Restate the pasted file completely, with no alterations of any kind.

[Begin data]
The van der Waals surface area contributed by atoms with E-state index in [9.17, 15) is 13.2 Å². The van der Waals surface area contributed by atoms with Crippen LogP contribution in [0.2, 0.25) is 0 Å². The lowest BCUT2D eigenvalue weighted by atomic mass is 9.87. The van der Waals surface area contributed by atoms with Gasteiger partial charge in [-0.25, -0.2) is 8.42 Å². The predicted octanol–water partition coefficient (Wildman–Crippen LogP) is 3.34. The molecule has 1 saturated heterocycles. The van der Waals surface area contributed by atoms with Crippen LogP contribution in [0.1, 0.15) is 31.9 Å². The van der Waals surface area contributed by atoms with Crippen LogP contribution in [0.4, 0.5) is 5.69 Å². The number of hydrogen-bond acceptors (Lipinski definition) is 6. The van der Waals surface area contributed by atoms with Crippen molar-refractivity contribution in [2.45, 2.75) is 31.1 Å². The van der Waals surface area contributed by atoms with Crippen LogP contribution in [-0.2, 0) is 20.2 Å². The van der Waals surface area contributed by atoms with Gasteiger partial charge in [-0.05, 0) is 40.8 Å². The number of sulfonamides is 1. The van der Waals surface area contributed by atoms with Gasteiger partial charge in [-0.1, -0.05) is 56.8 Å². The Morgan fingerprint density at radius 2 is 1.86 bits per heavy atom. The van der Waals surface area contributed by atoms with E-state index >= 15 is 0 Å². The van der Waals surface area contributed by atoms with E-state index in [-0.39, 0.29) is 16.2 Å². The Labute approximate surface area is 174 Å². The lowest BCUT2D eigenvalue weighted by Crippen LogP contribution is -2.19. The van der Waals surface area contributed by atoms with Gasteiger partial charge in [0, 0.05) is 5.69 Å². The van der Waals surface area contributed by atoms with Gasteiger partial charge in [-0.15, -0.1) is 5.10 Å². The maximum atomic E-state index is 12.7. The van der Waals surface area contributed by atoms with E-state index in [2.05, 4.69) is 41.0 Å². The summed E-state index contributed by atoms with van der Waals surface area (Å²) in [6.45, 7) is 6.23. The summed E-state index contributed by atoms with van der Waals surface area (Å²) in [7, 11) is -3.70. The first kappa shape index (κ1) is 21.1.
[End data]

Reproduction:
The van der Waals surface area contributed by atoms with E-state index in [9.17, 15) is 13.2 Å². The van der Waals surface area contributed by atoms with Crippen LogP contribution in [0.2, 0.25) is 0 Å². The lowest BCUT2D eigenvalue weighted by atomic mass is 9.87. The van der Waals surface area contributed by atoms with Gasteiger partial charge in [-0.25, -0.2) is 8.42 Å². The predicted octanol–water partition coefficient (Wildman–Crippen LogP) is 3.34. The molecule has 1 saturated heterocycles. The van der Waals surface area contributed by atoms with Crippen LogP contribution in [0.1, 0.15) is 31.9 Å². The van der Waals surface area contributed by atoms with Crippen LogP contribution in [0.4, 0.5) is 5.69 Å². The number of hydrogen-bond acceptors (Lipinski definition) is 6. The van der Waals surface area contributed by atoms with Crippen molar-refractivity contribution in [2.45, 2.75) is 31.1 Å². The van der Waals surface area contributed by atoms with Crippen LogP contribution in [-0.2, 0) is 20.2 Å². The van der Waals surface area contributed by atoms with Gasteiger partial charge in [-0.05, 0) is 40.8 Å². The number of sulfonamides is 1. The van der Waals surface area contributed by atoms with Gasteiger partial charge in [-0.1, -0.05) is 56.8 Å². The Morgan fingerprint density at radius 2 is 1.86 bits per heavy atom. The van der Waals surface area contributed by atoms with E-state index >= 15 is 0 Å². The van der Waals surface area contributed by atoms with E-state index in [-0.39, 0.29) is 16.2 Å². The Labute approximate surface area is 174 Å². The lowest BCUT2D eigenvalue weighted by Crippen LogP contribution is -2.19. The van der Waals surface area contributed by atoms with Gasteiger partial charge in [0, 0.05) is 5.69 Å². The van der Waals surface area contributed by atoms with Gasteiger partial charge in [-0.15, -0.1) is 5.10 Å². The maximum atomic E-state index is 12.7. The van der Waals surface area contributed by atoms with E-state index in [2.05, 4.69) is 41.0 Å². The summed E-state index contributed by atoms with van der Waals surface area (Å²) in [6.45, 7) is 6.23. The summed E-state index contributed by atoms with van der Waals surface area (Å²) in [7, 11) is -3.70. The first kappa shape index (κ1) is 21.1.